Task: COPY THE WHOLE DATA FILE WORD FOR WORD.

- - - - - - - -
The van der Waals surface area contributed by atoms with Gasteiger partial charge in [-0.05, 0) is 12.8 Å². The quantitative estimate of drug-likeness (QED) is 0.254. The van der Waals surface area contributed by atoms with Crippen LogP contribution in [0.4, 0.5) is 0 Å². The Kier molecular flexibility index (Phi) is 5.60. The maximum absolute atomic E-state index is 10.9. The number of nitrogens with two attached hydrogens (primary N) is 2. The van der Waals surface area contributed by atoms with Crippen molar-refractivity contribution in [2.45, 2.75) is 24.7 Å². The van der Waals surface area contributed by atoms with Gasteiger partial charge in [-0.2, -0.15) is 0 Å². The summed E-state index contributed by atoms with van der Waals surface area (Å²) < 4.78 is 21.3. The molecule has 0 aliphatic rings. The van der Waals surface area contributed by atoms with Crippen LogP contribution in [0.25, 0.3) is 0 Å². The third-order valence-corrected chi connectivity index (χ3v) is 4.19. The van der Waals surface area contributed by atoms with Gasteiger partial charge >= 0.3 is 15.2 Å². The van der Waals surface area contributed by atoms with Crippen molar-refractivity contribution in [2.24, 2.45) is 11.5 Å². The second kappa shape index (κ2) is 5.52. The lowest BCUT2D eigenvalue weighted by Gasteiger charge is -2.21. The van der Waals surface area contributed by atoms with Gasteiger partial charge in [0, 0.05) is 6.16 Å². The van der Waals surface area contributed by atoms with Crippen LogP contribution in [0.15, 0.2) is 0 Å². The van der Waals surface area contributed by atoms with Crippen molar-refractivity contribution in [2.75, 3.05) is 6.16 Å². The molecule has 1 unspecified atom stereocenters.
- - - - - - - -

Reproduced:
The van der Waals surface area contributed by atoms with Gasteiger partial charge in [-0.05, 0) is 12.8 Å². The quantitative estimate of drug-likeness (QED) is 0.254. The van der Waals surface area contributed by atoms with Crippen LogP contribution in [0.4, 0.5) is 0 Å². The Kier molecular flexibility index (Phi) is 5.60. The maximum absolute atomic E-state index is 10.9. The number of nitrogens with two attached hydrogens (primary N) is 2. The van der Waals surface area contributed by atoms with Crippen molar-refractivity contribution in [2.45, 2.75) is 24.7 Å². The van der Waals surface area contributed by atoms with Gasteiger partial charge in [-0.2, -0.15) is 0 Å². The summed E-state index contributed by atoms with van der Waals surface area (Å²) < 4.78 is 21.3. The molecule has 0 aliphatic rings. The van der Waals surface area contributed by atoms with Crippen LogP contribution in [0.25, 0.3) is 0 Å². The third-order valence-corrected chi connectivity index (χ3v) is 4.19. The van der Waals surface area contributed by atoms with Gasteiger partial charge >= 0.3 is 15.2 Å². The van der Waals surface area contributed by atoms with Crippen molar-refractivity contribution in [2.24, 2.45) is 11.5 Å². The second kappa shape index (κ2) is 5.52. The lowest BCUT2D eigenvalue weighted by Gasteiger charge is -2.21. The van der Waals surface area contributed by atoms with Gasteiger partial charge in [0, 0.05) is 6.16 Å². The van der Waals surface area contributed by atoms with Crippen LogP contribution in [0.15, 0.2) is 0 Å². The van der Waals surface area contributed by atoms with Crippen molar-refractivity contribution in [2.75, 3.05) is 6.16 Å². The molecule has 1 unspecified atom stereocenters.